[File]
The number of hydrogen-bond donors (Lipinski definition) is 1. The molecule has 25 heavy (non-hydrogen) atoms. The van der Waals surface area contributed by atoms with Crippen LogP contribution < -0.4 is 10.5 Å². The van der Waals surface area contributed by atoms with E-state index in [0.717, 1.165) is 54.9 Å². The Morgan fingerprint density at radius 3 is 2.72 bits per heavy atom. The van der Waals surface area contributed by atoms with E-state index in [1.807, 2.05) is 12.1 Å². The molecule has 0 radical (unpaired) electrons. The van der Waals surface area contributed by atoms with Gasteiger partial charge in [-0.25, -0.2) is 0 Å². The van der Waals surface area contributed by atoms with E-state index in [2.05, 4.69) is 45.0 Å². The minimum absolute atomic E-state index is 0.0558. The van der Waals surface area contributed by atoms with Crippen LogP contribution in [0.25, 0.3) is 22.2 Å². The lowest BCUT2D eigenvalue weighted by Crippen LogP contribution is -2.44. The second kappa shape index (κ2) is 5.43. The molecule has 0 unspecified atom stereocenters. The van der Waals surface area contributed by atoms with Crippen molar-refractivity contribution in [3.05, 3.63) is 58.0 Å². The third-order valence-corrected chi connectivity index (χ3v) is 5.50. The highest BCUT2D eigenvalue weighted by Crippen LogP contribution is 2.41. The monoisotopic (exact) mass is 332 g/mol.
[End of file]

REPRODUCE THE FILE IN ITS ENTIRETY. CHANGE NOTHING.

The number of hydrogen-bond donors (Lipinski definition) is 1. The molecule has 25 heavy (non-hydrogen) atoms. The van der Waals surface area contributed by atoms with Crippen LogP contribution < -0.4 is 10.5 Å². The van der Waals surface area contributed by atoms with E-state index in [0.717, 1.165) is 54.9 Å². The Morgan fingerprint density at radius 3 is 2.72 bits per heavy atom. The van der Waals surface area contributed by atoms with E-state index in [1.807, 2.05) is 12.1 Å². The molecule has 0 radical (unpaired) electrons. The van der Waals surface area contributed by atoms with Gasteiger partial charge in [-0.25, -0.2) is 0 Å². The van der Waals surface area contributed by atoms with E-state index in [2.05, 4.69) is 45.0 Å². The minimum absolute atomic E-state index is 0.0558. The van der Waals surface area contributed by atoms with Crippen LogP contribution in [0.25, 0.3) is 22.2 Å². The lowest BCUT2D eigenvalue weighted by Crippen LogP contribution is -2.44. The second kappa shape index (κ2) is 5.43. The molecule has 0 unspecified atom stereocenters. The van der Waals surface area contributed by atoms with Crippen molar-refractivity contribution in [3.05, 3.63) is 58.0 Å². The third-order valence-corrected chi connectivity index (χ3v) is 5.50. The highest BCUT2D eigenvalue weighted by Crippen LogP contribution is 2.41. The monoisotopic (exact) mass is 332 g/mol.